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Nat Neurosci. 2017 Nov;20(11):1602-1611. doi: 10.1038/nn.4642. Epub 2017 Sep 18.

Modular organization of the brainstem noradrenaline system coordinates opposing learning states.

Author information

RIKEN Brain Science Institute, Laboratory for Neural Circuitry of Memory, Wako, Japan.
Department of Life Sciences, Graduate School of Arts and Sciences, University of Tokyo, Tokyo, Japan.
Institut de Génétique Moléculaire de Montpellier, Montpellier, France.
Princeton Neuroscience Institute and Department of Psychology, Princeton, New Jersey, USA.
Bioengineering Department, Stanford University, Stanford, California, USA.
CNC Program, Stanford University, Stanford, California, USA.
Howard Hughes Medical Institute, Stanford University, Stanford, California, USA.
RIKEN BSI-Kao Collaboration Center, Wako, Japan.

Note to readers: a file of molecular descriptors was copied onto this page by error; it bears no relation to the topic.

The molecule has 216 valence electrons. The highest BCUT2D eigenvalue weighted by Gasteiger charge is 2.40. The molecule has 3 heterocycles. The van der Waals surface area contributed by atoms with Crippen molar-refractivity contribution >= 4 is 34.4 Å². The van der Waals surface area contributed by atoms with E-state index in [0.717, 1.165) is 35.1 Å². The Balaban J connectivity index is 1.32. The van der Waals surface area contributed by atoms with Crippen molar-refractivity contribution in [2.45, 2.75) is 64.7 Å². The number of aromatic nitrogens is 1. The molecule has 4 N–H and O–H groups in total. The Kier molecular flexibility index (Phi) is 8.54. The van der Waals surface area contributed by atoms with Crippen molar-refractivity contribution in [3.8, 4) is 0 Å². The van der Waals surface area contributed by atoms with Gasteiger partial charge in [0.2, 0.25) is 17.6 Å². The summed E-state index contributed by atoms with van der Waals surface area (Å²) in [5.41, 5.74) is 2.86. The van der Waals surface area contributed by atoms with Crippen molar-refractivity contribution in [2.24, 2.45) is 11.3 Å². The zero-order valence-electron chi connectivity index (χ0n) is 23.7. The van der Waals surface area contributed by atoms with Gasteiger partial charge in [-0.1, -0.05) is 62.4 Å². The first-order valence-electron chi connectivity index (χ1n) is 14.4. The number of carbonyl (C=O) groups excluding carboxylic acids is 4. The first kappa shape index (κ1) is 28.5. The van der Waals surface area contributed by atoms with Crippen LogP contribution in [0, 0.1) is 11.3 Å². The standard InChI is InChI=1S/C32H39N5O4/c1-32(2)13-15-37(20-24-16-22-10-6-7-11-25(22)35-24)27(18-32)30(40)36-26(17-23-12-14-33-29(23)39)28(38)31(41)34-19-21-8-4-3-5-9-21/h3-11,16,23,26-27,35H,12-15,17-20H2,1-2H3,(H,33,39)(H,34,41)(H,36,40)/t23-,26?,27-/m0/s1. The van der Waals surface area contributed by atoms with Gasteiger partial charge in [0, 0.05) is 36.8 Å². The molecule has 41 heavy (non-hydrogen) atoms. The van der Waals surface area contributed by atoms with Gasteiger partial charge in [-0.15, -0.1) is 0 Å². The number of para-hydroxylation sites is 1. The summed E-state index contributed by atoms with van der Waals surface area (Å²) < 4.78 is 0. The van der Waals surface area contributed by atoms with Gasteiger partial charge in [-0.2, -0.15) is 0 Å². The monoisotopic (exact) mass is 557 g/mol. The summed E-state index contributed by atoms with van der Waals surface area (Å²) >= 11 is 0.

Noradrenaline modulates global brain states and diverse behaviors through what is traditionally believed to be a homogeneous cell population in the brainstem locus coeruleus (LC). However, it is unclear how LC coordinates disparate behavioral functions. We report a modular LC organization in rats, endowed with distinct neural projection patterns and coding properties for flexible specification of opposing behavioral learning states. LC projection mapping revealed functionally distinct cell modules with specific anatomical connectivity. An amygdala-projecting ensemble promoted aversive learning, while an independent medial prefrontal cortex-projecting ensemble extinguished aversive responses to enable flexible behavior. LC neurons displayed context-dependent inter-relationships, with moderate, discrete activation of distinct cell populations by fear or safety cues and robust, global recruitment of most cells by strong aversive stimuli. These results demonstrate a modular organization in LC in which combinatorial activation modes are coordinated with projection- and behavior-specific cell populations, enabling adaptive tuning of emotional responding and behavioral flexibility.

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